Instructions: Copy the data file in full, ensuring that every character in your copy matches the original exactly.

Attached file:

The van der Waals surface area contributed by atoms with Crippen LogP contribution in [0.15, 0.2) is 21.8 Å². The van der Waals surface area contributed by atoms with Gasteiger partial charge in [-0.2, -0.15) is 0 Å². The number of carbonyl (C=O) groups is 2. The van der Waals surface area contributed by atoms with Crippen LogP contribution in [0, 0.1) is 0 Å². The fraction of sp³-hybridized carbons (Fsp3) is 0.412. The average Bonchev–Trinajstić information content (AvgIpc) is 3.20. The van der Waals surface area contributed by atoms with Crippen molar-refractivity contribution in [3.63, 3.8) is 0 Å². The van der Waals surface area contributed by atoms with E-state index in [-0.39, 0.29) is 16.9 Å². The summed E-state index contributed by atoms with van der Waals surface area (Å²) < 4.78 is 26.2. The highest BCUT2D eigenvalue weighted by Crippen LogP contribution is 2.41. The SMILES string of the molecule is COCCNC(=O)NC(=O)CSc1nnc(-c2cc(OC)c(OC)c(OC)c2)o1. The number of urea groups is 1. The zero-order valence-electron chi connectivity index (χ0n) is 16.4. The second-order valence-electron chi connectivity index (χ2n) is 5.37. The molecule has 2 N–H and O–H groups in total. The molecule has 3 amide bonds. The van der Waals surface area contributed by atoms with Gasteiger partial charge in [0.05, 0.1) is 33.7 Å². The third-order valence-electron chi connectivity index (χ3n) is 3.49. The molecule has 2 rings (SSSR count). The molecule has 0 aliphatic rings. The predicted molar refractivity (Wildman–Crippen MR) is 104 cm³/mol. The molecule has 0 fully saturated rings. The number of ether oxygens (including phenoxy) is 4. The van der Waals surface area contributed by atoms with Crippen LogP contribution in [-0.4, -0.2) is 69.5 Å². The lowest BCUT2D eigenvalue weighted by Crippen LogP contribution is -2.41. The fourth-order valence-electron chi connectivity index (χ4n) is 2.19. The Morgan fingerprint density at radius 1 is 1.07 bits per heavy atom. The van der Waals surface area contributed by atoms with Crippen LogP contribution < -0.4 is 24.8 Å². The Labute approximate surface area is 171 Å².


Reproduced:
The van der Waals surface area contributed by atoms with Crippen LogP contribution in [0.15, 0.2) is 21.8 Å². The van der Waals surface area contributed by atoms with Gasteiger partial charge in [-0.2, -0.15) is 0 Å². The number of carbonyl (C=O) groups is 2. The van der Waals surface area contributed by atoms with Crippen LogP contribution in [0, 0.1) is 0 Å². The fraction of sp³-hybridized carbons (Fsp3) is 0.412. The average Bonchev–Trinajstić information content (AvgIpc) is 3.20. The van der Waals surface area contributed by atoms with Crippen molar-refractivity contribution in [3.63, 3.8) is 0 Å². The van der Waals surface area contributed by atoms with E-state index in [-0.39, 0.29) is 16.9 Å². The summed E-state index contributed by atoms with van der Waals surface area (Å²) < 4.78 is 26.2. The highest BCUT2D eigenvalue weighted by Crippen LogP contribution is 2.41. The SMILES string of the molecule is COCCNC(=O)NC(=O)CSc1nnc(-c2cc(OC)c(OC)c(OC)c2)o1. The number of urea groups is 1. The zero-order valence-electron chi connectivity index (χ0n) is 16.4. The second-order valence-electron chi connectivity index (χ2n) is 5.37. The molecule has 2 N–H and O–H groups in total. The molecule has 3 amide bonds. The van der Waals surface area contributed by atoms with Gasteiger partial charge in [0.05, 0.1) is 33.7 Å². The third-order valence-electron chi connectivity index (χ3n) is 3.49. The molecule has 2 rings (SSSR count). The molecule has 0 aliphatic rings. The predicted molar refractivity (Wildman–Crippen MR) is 104 cm³/mol. The molecule has 0 fully saturated rings. The number of ether oxygens (including phenoxy) is 4. The van der Waals surface area contributed by atoms with Crippen LogP contribution in [-0.4, -0.2) is 69.5 Å². The lowest BCUT2D eigenvalue weighted by Crippen LogP contribution is -2.41. The fourth-order valence-electron chi connectivity index (χ4n) is 2.19. The Morgan fingerprint density at radius 1 is 1.07 bits per heavy atom. The van der Waals surface area contributed by atoms with Crippen LogP contribution < -0.4 is 24.8 Å². The Labute approximate surface area is 171 Å².